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Team A working on an exercise during the Advanced Professional Certificate course

Complex clients

Let us assume that you have been appointed by a client and that you have made progress in understanding them, their aims and objectives and their way of working. Then, you are informed that they have made an agreement with another firm who are expert in some aspect of the site or project that your client is not. The commercial logic of the arrangement is understood, but what may not yet have been examined is how the two organisations are going to work together.

As a competent Project Manager, you may immediately suggest that there is a project board, with members drawn from each of the partners, to act as a forum at client level.  That would be a good start, but it does not mean that underlying differences of attitude have gone away, just that there is a place to discuss them.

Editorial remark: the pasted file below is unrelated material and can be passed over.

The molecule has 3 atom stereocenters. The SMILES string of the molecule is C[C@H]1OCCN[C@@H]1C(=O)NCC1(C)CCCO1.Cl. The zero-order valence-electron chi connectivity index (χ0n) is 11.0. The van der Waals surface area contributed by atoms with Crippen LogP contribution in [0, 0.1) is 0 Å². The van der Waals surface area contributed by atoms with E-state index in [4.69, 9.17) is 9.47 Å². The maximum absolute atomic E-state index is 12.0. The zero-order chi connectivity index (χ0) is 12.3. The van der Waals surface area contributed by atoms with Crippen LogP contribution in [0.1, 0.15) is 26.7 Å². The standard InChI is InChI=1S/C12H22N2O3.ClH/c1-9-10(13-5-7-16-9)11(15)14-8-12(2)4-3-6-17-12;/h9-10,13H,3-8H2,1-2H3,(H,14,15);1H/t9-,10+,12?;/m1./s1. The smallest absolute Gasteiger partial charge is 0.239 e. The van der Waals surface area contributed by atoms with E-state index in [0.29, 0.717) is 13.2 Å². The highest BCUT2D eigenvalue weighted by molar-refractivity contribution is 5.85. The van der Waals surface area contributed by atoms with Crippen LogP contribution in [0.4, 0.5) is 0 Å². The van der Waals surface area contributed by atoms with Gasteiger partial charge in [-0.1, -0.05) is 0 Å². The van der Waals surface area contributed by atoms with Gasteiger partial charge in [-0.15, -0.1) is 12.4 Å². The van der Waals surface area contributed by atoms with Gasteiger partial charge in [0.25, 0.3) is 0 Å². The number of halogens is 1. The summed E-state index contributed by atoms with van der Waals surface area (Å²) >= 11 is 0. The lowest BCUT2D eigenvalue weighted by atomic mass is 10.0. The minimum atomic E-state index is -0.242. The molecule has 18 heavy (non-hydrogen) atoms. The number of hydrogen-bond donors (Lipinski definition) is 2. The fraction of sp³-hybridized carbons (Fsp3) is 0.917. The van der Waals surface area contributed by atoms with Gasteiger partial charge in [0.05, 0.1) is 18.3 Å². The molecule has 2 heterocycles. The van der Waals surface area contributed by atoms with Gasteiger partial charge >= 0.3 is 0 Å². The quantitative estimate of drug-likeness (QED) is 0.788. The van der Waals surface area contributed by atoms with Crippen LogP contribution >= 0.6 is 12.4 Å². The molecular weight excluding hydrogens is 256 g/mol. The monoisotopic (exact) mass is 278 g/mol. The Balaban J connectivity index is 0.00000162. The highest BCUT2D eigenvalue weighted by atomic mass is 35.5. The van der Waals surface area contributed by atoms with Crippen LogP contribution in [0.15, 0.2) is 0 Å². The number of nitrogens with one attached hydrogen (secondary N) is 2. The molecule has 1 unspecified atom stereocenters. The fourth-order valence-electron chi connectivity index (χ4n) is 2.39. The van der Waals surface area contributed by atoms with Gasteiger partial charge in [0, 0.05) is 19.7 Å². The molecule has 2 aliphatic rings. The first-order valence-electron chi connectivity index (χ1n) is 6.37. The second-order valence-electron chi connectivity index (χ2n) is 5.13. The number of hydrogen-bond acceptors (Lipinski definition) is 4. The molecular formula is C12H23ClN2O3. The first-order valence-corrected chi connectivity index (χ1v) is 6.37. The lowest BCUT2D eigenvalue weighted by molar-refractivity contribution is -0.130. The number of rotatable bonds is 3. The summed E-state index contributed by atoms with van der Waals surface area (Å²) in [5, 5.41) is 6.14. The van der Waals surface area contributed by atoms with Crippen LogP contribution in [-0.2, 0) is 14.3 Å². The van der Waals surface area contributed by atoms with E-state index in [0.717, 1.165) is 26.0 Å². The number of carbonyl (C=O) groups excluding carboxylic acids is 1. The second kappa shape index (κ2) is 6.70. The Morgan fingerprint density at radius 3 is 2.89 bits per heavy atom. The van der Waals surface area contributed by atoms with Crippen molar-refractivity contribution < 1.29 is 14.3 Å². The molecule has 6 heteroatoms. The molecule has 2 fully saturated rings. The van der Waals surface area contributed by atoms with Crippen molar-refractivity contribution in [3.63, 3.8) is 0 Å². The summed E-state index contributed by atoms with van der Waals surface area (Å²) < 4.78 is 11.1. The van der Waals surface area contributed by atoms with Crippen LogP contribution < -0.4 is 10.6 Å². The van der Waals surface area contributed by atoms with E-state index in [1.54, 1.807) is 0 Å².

An example of this would be risk. Some organisations are much more risk-averse than others, and allergic to certain sorts of risk, such as risk to reputation. Such an organisation may want to take extreme care in working with external stakeholders. Other organisations may be less consultative and more gung-ho. 

So, which attitude is going to prevail in the project in question, and what policies are going to arise from that decision? Another example is the procurement route. The more risk-averse partner may want to avoid the routes that give more exposure (like Construction Management), and instead try to get the contractor to take on most of the risk by used Design and Build. They may favour this even if they realise that a sacrifice in quality may be involved.

Commercial logic may lead to project management situations that are hard to resolve. If the risks are appreciated in good time, then there are various options. The project organisation can be given autonomy so that it can itself be a vehicle for change; or, the job can be re-configured as a programme so as to avoid some of the clashes. All of this depends on the Project manager being wise, experienced, and acting in a timely way.